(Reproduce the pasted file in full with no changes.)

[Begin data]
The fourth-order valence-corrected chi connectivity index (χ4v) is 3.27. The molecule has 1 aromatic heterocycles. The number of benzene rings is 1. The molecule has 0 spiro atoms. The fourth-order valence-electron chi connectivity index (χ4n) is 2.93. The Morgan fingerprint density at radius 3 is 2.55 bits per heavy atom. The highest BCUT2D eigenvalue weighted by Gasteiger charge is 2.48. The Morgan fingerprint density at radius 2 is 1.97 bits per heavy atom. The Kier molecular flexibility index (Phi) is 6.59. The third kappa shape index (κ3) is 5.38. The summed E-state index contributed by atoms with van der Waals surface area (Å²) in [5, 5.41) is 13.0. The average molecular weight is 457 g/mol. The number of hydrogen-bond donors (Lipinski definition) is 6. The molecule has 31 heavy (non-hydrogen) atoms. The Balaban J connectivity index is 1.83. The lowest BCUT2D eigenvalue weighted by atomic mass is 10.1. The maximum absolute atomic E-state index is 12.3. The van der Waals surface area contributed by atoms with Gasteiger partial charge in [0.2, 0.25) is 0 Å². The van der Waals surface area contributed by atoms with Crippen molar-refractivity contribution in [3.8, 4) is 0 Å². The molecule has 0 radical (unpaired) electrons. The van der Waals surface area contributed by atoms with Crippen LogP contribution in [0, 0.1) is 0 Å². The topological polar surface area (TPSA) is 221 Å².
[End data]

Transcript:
The fourth-order valence-corrected chi connectivity index (χ4v) is 3.27. The molecule has 1 aromatic heterocycles. The number of benzene rings is 1. The molecule has 0 spiro atoms. The fourth-order valence-electron chi connectivity index (χ4n) is 2.93. The Morgan fingerprint density at radius 3 is 2.55 bits per heavy atom. The highest BCUT2D eigenvalue weighted by Gasteiger charge is 2.48. The Morgan fingerprint density at radius 2 is 1.97 bits per heavy atom. The Kier molecular flexibility index (Phi) is 6.59. The third kappa shape index (κ3) is 5.38. The summed E-state index contributed by atoms with van der Waals surface area (Å²) in [5, 5.41) is 13.0. The average molecular weight is 457 g/mol. The number of hydrogen-bond donors (Lipinski definition) is 6. The molecule has 31 heavy (non-hydrogen) atoms. The Balaban J connectivity index is 1.83. The lowest BCUT2D eigenvalue weighted by atomic mass is 10.1. The maximum absolute atomic E-state index is 12.3. The van der Waals surface area contributed by atoms with Gasteiger partial charge in [0.2, 0.25) is 0 Å². The van der Waals surface area contributed by atoms with Crippen molar-refractivity contribution in [3.8, 4) is 0 Å². The molecule has 0 radical (unpaired) electrons. The van der Waals surface area contributed by atoms with Crippen LogP contribution in [0, 0.1) is 0 Å². The topological polar surface area (TPSA) is 221 Å².